Branching Logic in the Design of Online Learning: A Partial Typology

Branching Logic in the Design of Online Learning: A Partial Typology

Shalin Hai-Jew (Kansas State University, USA)
DOI: 10.4018/978-1-4666-4462-5.ch003
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Online learning requires a clear structure to enhance learning, particularly for those with little background in the subject. Structurally, the design of online learning may involve branching and merging, forking and joining of multiple branches, and other combinations of branching, for a learner or learners. Instructional branching is a tool that enables the achievement of multiple objectives. These include the following: (1) An Adaptive Curriculum: Adapting a richer curriculum to reflect the complex realities of a field and the real world; (2) Learner Support: Accommodating learners, who often have diverse needs based on their capabilities, ambitions, areas of study, and needs; (3) Learner Collaboration Support: Promoting the building of learning teams for the acquisition of collaboration, co-learning, and co-design skills; (4) Respect for Learner Decision-Making: Respecting the decision-making of learners, particularly in scenarios of simulations, games, problem solving, case studies and analysis, microsite presentations, slideshows and lecture captures, design, and innovation; (5) Maximizing In-World Opportunities: Taking advantage of opportunities in the environment such as the availability of a guest speaker, the co-funding of a shared learning endeavor, a partnership with a business entity, fieldtrip options, and/or other created opportunities. This chapter addresses various known branching designs on two levels: (1) course curriculums and (2) Digital Learning Objects (DLOs). It offers a typology of branching at the course curriculum level. Further, it covers branching in the DLO level based on specific cases. It analyzes the various points at which a curriculum converges and when it diverges (branches). Finally, the chapter includes a section on the mindful design of branching: design of the branching, the transitions, and proper learning assessments.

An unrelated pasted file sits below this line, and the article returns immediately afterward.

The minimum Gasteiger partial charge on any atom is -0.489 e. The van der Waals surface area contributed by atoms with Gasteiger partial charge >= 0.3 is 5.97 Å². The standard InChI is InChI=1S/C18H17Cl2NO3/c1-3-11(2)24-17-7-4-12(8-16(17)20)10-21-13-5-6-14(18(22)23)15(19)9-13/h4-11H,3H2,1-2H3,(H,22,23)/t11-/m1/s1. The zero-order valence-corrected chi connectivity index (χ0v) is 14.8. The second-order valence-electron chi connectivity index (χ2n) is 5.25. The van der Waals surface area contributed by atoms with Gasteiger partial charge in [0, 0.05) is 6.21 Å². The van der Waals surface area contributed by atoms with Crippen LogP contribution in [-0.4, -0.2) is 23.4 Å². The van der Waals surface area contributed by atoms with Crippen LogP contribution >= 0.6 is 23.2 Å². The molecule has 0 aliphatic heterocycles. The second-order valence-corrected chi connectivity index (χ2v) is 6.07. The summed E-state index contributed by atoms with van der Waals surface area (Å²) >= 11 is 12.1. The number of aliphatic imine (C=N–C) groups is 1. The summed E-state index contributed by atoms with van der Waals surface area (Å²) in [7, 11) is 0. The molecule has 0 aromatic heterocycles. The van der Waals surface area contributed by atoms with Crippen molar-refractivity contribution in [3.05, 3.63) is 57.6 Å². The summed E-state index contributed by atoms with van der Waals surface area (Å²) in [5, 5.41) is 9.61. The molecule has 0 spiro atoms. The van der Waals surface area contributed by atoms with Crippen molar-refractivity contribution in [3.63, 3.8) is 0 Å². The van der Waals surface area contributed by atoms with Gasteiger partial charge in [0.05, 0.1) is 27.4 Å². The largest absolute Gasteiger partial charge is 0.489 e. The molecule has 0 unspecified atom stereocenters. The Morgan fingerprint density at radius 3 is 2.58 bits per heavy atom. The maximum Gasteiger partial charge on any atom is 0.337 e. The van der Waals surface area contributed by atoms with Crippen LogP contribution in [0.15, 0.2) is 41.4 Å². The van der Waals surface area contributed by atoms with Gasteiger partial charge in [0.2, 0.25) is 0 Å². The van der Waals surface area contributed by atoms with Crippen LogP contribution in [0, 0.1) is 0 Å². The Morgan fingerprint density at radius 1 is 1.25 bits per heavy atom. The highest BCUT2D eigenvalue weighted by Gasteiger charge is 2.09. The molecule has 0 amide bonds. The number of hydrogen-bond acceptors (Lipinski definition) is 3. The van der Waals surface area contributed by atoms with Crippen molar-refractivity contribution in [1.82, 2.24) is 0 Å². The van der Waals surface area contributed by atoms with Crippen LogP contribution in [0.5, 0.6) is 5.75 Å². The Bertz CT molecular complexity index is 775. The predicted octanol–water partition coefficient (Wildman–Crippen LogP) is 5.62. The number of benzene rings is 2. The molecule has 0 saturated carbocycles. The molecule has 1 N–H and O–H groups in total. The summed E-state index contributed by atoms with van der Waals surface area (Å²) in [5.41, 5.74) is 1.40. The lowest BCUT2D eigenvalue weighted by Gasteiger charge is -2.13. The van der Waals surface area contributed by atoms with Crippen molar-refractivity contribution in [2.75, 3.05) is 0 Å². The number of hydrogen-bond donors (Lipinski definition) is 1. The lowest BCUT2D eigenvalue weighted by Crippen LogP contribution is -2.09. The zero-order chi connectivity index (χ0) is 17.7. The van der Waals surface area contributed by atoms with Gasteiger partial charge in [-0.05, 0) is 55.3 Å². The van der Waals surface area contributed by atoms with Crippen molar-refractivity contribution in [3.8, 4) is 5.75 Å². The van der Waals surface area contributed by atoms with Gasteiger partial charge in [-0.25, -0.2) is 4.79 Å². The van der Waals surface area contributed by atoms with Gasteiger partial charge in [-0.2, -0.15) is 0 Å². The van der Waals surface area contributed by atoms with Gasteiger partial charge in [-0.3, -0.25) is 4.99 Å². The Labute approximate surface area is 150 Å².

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“Branching logic” in instructional design refers to the reasoned design of different paths (relationships) through a learning experience. At various curricular junctures, once certain standards or conditions are met, to use logical connectives, learners may go forward along a particular branch, skip another branch (“not” or negation), take multiple branches (“and” or addition or conjunction; fork or join multiple paths simultaneously), magnify multiple learning paths (multiplication), “select” between branches (“or” or logical disjunction or inclusive disjunction or alternation), or branch or merge to a single path, based on their performance or preference or other learning-based factors.

In terms of instructional design practice, “branching logic” has not been developed to any high formalism. The academic research literature contains little in regards to branched learning. Often, there is the sense that branching is designed by faculty, Subject Matter Experts (SMEs), and instructional designers without too much external reference to learning theory or practice. Sometimes, branching is fleeting and unnoticed; at other times, it’s a critical part of the course and the learning. A critical premise here is that e-learning path branching should be done with a clear pedagogical rationale.

The time assumption in the following depictions is that learners work towards progress at varying paces; other times, they may have to pause or stop temporally; for others, they may be stopping out permanently. Sometimes, the branching may begin early in a learning sequence and remain throughout the learning. Other times, the branching starts and stops during the learning sequence. For some, the branching occurs at the end of the learning sequence. The branching may be recursive; in other words, a learner may have to go backwards or review particular contents. The nature of time may be discrete, with hard deadline constraints for certain work to be achieved to have satisfactorily met the requirements of the branched learning. Or, the nature of time may be dense and continuous, with some flexibility in the application of deadlines. In this more flexible approach, as long as learners achieve some aspects of the required work according to certain normative rules, the deadlines may be more flexible and practical in the real world (Dignum & Kuiper, 1998 / 1999).

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